Alien: Covenant is incoherent and pointlessly complicated

ALIEN: COVENANT (Ridley Scott). 122 minutes. Opens Friday (May 19). See listing. Rating: NN

Nearly 40 years ago, Ridley Scott directed Alien – a sci-fi nightmare that was as perfectly designed as the murderous xenomorph for which it was named. Have you seen Alien? You should. It’s a masterpiece.

Scott returned to the franchise in 2012 with Prometheus, an Alien prequel with an all-star cast who fly off in search of the extraterrestrial origins of humanity and find only death and misery – and what appears to be the same derelict ship the crew of the Nostromo would encounter a quarter-century later.

That film was a frustrating experience for fans of Alien, offering elaborate answers to unimportant plot points and engaging in a laboured philosophical dialogue about creators and their creations. It was pretty dumb.

Alien: Covenant opens by reprising that dialogue, and by doing so Scott declares he’s learned nothing from the debacle of Prometheus, except perhaps that an Alien movie should have the word “alien” in the title.

Named for the colony ship that stumbles onto yet another deep-space distress signal, Alien: Covenant is too beautiful to dismiss entirely, but too stupid to be any good. Scott continues to fuck up the legacy of his 1979 classic by insisting upon investigating its least interesting aspects in the most convoluted manner imaginable.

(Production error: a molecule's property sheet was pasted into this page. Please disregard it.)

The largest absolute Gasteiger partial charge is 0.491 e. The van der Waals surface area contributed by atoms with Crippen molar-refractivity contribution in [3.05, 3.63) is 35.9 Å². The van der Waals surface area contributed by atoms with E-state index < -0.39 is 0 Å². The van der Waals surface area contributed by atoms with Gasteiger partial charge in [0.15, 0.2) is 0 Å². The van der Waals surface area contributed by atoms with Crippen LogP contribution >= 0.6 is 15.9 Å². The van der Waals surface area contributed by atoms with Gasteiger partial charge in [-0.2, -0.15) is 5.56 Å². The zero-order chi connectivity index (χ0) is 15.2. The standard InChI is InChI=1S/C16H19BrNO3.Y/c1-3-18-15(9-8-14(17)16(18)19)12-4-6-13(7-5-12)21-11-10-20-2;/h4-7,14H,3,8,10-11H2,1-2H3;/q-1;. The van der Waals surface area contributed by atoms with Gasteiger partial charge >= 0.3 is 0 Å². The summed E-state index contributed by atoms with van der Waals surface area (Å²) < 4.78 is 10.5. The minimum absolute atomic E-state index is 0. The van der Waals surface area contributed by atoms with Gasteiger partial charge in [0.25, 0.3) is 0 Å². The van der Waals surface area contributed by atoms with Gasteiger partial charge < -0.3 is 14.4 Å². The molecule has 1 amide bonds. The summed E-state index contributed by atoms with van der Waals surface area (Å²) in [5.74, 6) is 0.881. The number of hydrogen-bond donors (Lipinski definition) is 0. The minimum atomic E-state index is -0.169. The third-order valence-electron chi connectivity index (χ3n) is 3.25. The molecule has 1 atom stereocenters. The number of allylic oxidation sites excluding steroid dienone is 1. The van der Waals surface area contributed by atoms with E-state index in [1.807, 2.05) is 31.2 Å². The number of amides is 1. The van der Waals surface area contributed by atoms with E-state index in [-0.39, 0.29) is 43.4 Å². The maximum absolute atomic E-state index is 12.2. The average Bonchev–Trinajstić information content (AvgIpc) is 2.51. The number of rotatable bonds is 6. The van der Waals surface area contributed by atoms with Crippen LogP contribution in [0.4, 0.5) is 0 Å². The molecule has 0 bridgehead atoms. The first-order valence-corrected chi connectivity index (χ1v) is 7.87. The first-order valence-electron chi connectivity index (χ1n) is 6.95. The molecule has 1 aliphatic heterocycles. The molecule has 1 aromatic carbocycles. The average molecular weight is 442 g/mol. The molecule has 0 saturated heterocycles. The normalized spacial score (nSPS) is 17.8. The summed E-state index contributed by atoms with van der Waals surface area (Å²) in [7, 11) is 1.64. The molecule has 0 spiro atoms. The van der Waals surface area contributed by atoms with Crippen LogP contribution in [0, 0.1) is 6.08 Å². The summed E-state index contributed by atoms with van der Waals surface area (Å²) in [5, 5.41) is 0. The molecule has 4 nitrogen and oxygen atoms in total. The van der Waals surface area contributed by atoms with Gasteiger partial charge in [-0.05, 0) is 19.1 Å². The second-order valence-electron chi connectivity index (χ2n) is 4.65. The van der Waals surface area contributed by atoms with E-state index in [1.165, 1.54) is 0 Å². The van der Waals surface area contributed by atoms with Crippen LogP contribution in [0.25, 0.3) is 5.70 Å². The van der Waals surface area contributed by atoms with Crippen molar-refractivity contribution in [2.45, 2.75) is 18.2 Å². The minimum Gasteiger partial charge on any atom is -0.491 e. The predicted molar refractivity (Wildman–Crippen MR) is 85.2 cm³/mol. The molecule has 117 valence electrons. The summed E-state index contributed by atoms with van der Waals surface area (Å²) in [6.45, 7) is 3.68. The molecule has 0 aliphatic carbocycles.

The most disappointing thing about Alien: Covenant is that after that leaden prologue, things start out pretty well, elegantly mirroring the original film with a starship crew awoken from hyper-sleep to investigate a mysterious cry for help. (You know, like in the first one.)

Arriving on an uncharted world, our crew (among them Katherine Waterston, Billy Crudup, Danny McBride, Amy Seimetz and Demián Bichir) run headlong into all the hanging plot threads from Prometheus, including the android David (Michael Fassbender) and that icky black goo that makes people into monsters.

The actors do their best to give a modicum of life to their characters, and Fassbender is clearly having fun in the dual role of David and a later-model synthetic named Walter. But Scott’s so obsessed with his dime-store creation myth that he turns them all into action figures running around over-designed playsets.

Yes, it’s visually striking – except for the aliens themselves, rendered in weightless, glossy CG – but it’s also incoherent and pointlessly complicated, compounding the franchise with another unnecessary layer of space junk.

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